In 1944, Austrian economist Friedrich August von Hayek published a little polemic through the University of Chicago Press entitled The Road to Serfdom. No one, least of all Hayek himself, expected the book to explode in the manner it did, especially after Reader’s Digest chose to serialize it. Based in large part on observations first made by Alexis de Tocqueville, The Road to Serfdom did much to galvanize the Right, especially in America, giving it voice and, to a great extent, unity. Any power at war, Hayek noted in his book, should consider not only what the aim of the war is, but also what the postwar world should look like. Should the current Allied powers simply rehash the mistakes made by the Western powers after World War I, the efforts of World War II would amount to little good.

To begin to understand oneself, Hayek noted, one must understand the enemy as embodied in nationalism and socialism. Yet the so-called free Allied powers had only revealed “an inner insecurity and uncertainty of aim which can be explained only by confusion about their own ideals and the nature of the differences which separated them from the enemy,” Hayek lamented. Long before the current war, he continued, the Western powers had lost their understanding of liberty as “the basic individualism inherited by us from Erasmus and Montaigne, from Cicero and Tacitus, Pericles and Thucydides, is progressively relinquished.”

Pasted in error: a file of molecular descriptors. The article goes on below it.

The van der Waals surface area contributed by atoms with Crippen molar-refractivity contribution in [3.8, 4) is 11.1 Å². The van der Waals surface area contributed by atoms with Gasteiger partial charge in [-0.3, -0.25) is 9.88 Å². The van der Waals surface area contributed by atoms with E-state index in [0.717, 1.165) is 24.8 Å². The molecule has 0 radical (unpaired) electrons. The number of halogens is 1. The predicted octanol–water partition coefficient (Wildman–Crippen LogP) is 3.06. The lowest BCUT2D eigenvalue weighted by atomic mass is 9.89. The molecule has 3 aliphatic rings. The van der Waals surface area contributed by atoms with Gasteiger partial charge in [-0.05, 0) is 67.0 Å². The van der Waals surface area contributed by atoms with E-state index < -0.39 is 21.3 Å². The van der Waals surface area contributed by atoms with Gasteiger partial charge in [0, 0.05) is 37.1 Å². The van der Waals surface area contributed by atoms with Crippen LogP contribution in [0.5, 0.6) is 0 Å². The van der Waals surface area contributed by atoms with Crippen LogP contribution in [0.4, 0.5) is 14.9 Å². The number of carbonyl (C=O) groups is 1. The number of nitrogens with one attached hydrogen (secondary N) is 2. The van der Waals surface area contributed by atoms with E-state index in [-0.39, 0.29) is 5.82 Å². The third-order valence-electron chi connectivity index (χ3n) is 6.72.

Individualism, Hayek argued, had called for respect for the uniqueness of each individual person, each able to make choices, and each able to use his talents for the betterment of himself and his community. Slowly discovered throughout the Western tradition, such individualism had led to true progress. Now, Hayek feared, not only had the West lost its purpose, but it did not even know how to return to its foundations. Echoing Tocqueville, Hayek concluded that the West crept toward socialism, toward a soft or democratic despotism.